Nate Dawg’s Verdict: Do it all you like. These one time only beers are actually a great idea – just give me some fucking notice so I can get to the goddamn bar.

3)      High ABV Beers

“Oh look. This is high percentage. Anything under 5.6% is weak and is for girls. We’ve made this one so bitter that we hope girls don’t like it. If guys don’t like it, they’re a CAMRA member.”

Nate Dawg’s Verdict: Low percentage beers can be flavoursome too.

4)      Low(er) ABV Beers

“Oh dear. We’re terribly sorry for what we said about beers under 5.6% being for girls and CAMRA members so we’re going to make it up to you and brew a flavoursome beer at 3% to prove that we are all round awesome. LOOK MUM, ARE YOU PROUD OF US?”
  
Nate Dawg’s Verdict: Christ. Stop trying so hard to prove yourself. People like your beers but you’re just trying to prove that you’re not horrible and totally against people who like weaker beers. Yes, you have to cater to the whole market but don’t make such a big deal out of it. Also, when brewers who generally don't brew low(er) ABV beers decide to brew one, they usually turn out to be really unbalanced and not too pleasant.

5)      Exporting Beer

“We just shipped off our first pallet of beer to <insert country here> today” – Cool. Good for you.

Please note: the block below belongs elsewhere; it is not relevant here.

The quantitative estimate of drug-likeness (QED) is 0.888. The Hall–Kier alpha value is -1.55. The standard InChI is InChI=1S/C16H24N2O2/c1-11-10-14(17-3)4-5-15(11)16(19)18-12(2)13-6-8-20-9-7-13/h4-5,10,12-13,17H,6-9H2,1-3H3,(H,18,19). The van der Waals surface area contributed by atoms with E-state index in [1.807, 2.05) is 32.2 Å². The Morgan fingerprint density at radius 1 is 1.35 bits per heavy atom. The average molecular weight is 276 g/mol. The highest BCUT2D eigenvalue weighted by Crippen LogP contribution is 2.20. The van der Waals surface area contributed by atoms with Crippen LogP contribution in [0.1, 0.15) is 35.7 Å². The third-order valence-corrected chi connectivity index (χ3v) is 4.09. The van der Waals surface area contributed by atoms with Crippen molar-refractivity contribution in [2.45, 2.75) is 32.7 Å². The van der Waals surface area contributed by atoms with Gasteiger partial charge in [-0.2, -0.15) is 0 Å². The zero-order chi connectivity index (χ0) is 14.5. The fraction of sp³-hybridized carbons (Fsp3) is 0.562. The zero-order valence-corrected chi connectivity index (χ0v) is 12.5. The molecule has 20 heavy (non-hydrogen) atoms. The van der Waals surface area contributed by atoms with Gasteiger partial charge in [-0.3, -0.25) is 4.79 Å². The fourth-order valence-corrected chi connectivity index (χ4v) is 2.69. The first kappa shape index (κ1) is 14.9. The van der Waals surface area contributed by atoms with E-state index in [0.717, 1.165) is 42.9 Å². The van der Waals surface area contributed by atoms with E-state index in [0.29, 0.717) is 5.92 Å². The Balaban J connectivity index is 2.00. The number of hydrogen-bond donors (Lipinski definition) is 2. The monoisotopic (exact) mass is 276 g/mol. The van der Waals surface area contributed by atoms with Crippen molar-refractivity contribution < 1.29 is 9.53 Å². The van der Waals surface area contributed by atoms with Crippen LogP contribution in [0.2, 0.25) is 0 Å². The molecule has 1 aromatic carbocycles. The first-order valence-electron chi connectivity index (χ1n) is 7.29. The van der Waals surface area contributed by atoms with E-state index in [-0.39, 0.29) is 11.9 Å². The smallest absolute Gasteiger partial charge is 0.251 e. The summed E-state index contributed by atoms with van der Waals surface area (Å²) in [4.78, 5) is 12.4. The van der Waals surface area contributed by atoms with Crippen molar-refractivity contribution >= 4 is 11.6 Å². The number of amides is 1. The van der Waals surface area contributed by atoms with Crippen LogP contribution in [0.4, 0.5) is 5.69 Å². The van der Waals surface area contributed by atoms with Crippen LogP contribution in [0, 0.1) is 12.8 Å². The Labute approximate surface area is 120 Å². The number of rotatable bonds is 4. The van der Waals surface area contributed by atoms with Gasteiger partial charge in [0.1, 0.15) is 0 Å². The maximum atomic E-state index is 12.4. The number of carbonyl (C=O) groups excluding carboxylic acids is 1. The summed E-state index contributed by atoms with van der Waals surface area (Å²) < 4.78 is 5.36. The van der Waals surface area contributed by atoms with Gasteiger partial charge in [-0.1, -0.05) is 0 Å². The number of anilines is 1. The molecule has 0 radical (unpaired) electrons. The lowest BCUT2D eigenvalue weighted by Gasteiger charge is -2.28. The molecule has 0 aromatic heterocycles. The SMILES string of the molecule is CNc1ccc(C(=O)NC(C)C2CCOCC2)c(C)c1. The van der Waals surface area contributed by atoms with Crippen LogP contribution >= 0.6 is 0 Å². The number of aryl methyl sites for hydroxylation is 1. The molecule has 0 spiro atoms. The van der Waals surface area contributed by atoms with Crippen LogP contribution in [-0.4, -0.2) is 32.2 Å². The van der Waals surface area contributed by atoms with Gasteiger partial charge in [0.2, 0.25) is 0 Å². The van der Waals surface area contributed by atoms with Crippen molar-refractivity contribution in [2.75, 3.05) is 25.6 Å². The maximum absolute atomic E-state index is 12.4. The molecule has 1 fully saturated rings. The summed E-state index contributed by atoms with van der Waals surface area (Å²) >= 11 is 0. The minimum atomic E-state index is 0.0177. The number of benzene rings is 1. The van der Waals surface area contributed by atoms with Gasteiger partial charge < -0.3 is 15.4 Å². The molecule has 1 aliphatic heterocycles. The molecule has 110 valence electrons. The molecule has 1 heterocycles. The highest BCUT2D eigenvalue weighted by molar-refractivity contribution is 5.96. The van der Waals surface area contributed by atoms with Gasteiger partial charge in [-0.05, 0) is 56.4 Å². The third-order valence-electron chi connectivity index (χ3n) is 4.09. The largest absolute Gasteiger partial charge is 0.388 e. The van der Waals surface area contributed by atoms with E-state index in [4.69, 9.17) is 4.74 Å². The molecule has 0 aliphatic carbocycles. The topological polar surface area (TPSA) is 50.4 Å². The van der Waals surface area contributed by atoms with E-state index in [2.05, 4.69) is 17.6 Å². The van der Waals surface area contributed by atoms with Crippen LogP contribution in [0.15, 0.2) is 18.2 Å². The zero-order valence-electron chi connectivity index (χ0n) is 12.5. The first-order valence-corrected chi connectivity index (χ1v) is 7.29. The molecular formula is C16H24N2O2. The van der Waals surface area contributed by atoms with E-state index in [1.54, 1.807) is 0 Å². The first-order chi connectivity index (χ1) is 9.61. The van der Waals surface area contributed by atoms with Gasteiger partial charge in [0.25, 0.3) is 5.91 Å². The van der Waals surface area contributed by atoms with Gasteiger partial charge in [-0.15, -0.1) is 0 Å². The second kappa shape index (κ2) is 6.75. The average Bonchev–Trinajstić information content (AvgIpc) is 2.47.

One thing, though: When I asked you about getting some of your beers in Norwich and when I’ve spoken to local landlords who have enquired about buying some of your beer for their wonderful pubs you told them that Norwich is too fucking far. Yeah, Norwich is too far? You’re sending beer to Sweden for fuck’s sake.

Sort out potential customers in your own country before trying to conquer the world.

Nate Dawg’s Verdict: I respect that some brewers are still only small and can’t deliver everything by hand but there are distribution companies around and it can’t be that expensive to arrange, surely? I know that a local pub/micro-brewery owner has a deal with another fairly national brewer who has the means to distribute beers so that he can get his beers to places other than Norfolk – It’s a straight up trade-off too, beer for beer! I also know another local brewer who will happily just shove a cask of ale in the boot of his car to take to a pub if he happens to be going that way. There are ways to nationalise your beers without needing a 20,000 barrel operation.